Updated: Jun 9
“Shut up and play.” It’s something I’ve seen a lot of while scrolling through my newsfeed and is also something I’ve heard quite frequently out in public. I’ve found that more and more people are deactivating their social media accounts due to the heaviness of a politically charged climate, civil unrest, and persistent comment section combat. I don’t blame these people that are doing so, for I myself have thought about doing it numerous times, but there are plenty of reasons why I stay. I like seeing the pictures of friends of mine getting engaged. There are people purchasing their first homes as they stand in the front yard next to a “sold” sign. There are updates on newborns as they lay on a blanket with how many months old they are. There are people traveling and there are people growing old together. But the reason why I stay is simple; perspective.
The reason why the phrase “shut up and play” bothers me so much is because it only views these athletes as entertainers. Now, I understand they are making astronomical amounts of money that you and I could only hope to see in a lifetime, but that doesn’t take away the fact that they are humans too. Just because these professional athletes live in mansions now and drive Ferraris doesn’t mean they didn’t grow up with chaotic home lives. Sports were a means of escape for a lot of these athletes that you see speaking out on the significance of black lives. They’ve come from poor communities where there are bullet holes in the windows and the winter air seeps through the cracks in their home. They’ve witnessed friends and family die due to gun violence or police brutality. They’ve seen their neighborhoods affected by the loss of someone close. Once we fail to see these athletes as fellow human beings, we begin to lose the human qualities that make us beautiful; empathy and love.
Empathy - it means to understand and share the feelings of another. I’ll be the first to say that I support law enforcement, but I do not support the use of excessive force and I acknowledge the fact that there needs to be a change. Many of my friends are police officers and I pray for their safety on a daily basis. Everytime I see one of them change their profile picture to honor a fallen officer, I pray it’s not them one day. I also experience something similar with my friends that are black. I pray I don’t see them in a viral video one day at a traffic stop that should have been routine. “Why don’t they just do what the officer says? It’s not that hard.” This is where that empathy comes in. According to a 2019 study conducted by Pew Research, “black adults are about five times as likely as whites to say they’ve been unfairly stopped by police because of their race and ethnicity.”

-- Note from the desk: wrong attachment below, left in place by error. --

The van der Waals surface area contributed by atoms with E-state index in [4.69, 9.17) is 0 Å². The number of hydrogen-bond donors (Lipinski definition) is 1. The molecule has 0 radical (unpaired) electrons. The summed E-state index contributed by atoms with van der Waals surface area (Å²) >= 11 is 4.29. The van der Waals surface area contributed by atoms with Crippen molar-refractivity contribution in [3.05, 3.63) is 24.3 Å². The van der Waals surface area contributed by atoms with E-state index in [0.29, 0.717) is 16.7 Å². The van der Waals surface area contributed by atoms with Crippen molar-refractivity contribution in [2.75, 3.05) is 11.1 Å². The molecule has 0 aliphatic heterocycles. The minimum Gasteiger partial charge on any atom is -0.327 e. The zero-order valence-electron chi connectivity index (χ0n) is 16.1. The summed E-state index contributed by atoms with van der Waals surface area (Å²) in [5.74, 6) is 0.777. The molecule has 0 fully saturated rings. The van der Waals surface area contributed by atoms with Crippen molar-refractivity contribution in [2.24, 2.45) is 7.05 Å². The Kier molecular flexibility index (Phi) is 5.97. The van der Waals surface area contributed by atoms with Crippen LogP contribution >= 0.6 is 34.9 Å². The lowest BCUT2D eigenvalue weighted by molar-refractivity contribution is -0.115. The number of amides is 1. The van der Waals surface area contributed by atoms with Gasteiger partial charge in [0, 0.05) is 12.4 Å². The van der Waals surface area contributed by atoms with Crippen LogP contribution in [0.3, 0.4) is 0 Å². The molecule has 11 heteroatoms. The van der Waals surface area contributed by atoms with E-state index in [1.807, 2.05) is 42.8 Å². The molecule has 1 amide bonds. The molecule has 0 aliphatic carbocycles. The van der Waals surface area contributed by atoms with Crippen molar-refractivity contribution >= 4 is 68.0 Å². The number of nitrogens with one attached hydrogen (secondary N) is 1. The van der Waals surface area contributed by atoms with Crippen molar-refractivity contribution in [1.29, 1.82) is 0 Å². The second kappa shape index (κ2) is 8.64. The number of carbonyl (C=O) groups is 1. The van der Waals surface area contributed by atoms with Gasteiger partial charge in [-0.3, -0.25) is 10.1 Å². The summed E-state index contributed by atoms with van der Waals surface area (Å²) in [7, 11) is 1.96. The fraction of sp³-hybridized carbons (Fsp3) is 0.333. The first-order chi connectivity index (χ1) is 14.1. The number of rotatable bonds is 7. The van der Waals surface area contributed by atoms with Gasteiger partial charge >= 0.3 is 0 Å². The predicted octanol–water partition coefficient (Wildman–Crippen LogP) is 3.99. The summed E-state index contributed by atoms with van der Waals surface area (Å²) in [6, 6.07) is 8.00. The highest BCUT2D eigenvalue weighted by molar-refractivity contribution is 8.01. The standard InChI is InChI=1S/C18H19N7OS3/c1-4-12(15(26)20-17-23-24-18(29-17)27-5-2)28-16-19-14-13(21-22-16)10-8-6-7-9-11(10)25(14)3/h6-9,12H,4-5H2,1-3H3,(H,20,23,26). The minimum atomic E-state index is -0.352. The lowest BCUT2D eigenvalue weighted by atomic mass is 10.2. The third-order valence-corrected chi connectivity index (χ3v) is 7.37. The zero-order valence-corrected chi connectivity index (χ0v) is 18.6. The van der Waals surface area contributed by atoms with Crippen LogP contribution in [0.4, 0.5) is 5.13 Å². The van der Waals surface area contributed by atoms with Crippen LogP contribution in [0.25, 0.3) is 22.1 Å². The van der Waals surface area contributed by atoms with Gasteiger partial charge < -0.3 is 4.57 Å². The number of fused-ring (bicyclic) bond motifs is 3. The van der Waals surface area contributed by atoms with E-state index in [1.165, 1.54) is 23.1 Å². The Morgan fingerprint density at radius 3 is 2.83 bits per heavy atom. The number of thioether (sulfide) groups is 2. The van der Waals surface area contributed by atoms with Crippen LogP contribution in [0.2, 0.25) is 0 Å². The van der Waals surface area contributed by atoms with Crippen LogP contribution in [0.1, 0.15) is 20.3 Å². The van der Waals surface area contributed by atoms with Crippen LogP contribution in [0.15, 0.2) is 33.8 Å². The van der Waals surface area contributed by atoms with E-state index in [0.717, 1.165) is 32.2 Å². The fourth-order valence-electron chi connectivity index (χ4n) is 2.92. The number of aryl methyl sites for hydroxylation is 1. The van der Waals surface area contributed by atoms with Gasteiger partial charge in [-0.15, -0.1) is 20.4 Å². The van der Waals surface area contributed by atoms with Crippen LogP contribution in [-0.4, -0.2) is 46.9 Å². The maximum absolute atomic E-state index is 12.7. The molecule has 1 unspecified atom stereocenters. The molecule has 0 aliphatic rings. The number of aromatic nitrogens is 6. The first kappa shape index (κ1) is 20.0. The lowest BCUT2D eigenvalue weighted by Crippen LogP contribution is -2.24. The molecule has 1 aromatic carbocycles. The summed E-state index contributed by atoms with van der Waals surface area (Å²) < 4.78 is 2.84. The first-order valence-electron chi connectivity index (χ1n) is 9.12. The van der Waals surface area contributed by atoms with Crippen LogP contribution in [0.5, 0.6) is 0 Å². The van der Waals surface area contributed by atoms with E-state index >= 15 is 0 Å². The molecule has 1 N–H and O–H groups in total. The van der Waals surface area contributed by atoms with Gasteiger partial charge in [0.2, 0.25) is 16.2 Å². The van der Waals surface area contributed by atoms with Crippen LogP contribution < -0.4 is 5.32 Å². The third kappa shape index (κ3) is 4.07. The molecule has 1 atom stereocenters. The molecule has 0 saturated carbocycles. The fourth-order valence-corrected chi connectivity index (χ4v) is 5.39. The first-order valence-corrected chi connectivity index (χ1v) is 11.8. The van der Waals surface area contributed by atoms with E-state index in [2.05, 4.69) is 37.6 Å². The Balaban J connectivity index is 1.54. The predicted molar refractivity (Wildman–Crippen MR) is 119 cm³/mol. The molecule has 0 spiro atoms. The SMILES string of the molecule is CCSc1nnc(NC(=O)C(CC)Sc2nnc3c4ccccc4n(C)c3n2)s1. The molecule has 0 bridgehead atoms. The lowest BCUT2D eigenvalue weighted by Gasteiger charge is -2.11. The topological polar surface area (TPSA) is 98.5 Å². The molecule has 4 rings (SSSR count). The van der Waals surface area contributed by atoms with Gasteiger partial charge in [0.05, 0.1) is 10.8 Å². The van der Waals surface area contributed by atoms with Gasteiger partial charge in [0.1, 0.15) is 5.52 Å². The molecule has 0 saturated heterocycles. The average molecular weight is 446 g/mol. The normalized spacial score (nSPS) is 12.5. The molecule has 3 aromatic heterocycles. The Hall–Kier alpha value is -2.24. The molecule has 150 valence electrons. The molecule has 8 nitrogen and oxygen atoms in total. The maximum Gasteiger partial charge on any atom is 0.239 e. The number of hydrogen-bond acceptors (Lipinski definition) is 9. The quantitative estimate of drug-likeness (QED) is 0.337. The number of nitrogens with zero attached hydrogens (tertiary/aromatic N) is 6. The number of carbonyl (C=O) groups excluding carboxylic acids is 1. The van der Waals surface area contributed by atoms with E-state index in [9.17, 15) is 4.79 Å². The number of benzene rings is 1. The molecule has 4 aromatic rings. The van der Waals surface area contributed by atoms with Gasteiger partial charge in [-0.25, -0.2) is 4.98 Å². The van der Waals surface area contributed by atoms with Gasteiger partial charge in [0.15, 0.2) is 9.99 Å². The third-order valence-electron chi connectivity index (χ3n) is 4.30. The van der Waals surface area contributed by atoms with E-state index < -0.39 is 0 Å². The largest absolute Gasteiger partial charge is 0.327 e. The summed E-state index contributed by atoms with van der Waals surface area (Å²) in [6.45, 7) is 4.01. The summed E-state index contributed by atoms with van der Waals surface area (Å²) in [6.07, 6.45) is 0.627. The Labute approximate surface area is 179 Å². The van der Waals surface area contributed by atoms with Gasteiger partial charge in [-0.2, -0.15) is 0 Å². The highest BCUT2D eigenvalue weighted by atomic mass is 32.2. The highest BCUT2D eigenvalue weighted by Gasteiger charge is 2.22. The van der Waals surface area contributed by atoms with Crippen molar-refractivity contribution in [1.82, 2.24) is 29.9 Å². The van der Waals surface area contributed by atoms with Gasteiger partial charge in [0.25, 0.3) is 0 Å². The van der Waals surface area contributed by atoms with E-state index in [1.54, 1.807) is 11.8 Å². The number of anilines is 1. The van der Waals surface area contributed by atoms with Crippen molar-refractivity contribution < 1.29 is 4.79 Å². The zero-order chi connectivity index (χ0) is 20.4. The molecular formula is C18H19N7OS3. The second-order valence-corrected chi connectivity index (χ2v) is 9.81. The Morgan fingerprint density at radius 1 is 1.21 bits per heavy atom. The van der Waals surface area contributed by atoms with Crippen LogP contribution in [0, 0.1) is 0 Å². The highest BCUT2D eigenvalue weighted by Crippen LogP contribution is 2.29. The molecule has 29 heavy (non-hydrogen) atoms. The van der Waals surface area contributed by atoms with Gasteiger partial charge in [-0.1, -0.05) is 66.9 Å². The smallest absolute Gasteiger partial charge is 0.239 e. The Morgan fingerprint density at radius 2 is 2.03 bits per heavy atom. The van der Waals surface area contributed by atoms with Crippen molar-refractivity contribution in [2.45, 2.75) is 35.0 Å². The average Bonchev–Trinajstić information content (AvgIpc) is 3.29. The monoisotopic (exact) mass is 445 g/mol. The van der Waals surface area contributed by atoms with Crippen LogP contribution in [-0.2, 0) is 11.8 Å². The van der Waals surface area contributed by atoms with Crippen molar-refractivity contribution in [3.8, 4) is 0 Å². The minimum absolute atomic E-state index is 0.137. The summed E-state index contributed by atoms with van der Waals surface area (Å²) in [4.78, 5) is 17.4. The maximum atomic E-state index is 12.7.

Growing up in rural Wisconsin, we don’t necessarily have a lot of diversity going for us. According to the U.S. Census Bureau, only 6.7% of Wisconsin’s population is black. While going through grade school, it was very rare to have a black student in class. This was just the reality of living in a small town in northern Wisconsin. The only time that I would come across a black person was either when going school shopping in the Twin Cities or if we played another team from a larger school district. This lack of diversity made it harder for me to understand the perspective of a black person living in America. This isn’t a knock on my hometown or the northwoods of Wisconsin, but it didn’t necessarily allow for that growth to take place.
It wasn’t until I went to college and traveled more that I was able to have multiple firsthand conversations with people from the African-American community. It was more than reading Dr. Martin Luther King, Jr. quotes. This is when I began to hear stories from friends in which they were racially profiled while shopping at a store. They would be highly watched by store employees while browsing the store. This is when I began to hear stories of racial slurs being thrown around by different athletes they played against in high school or students they walked down the halls with. This is when I began to hear stories about the hurt that seeing the Confederate flag brought upon them. I don’t say this in order to excuse myself for not taking the initiative to previously take on a different perspective, but I say it as a reminder that it’s way more than “shut up and play.”
*please don’t start commenting about the rioting or the looting taking place. This is not what this post is about and their actions do not speak for the majority of the African-American community.
- Written by Dalton Hessel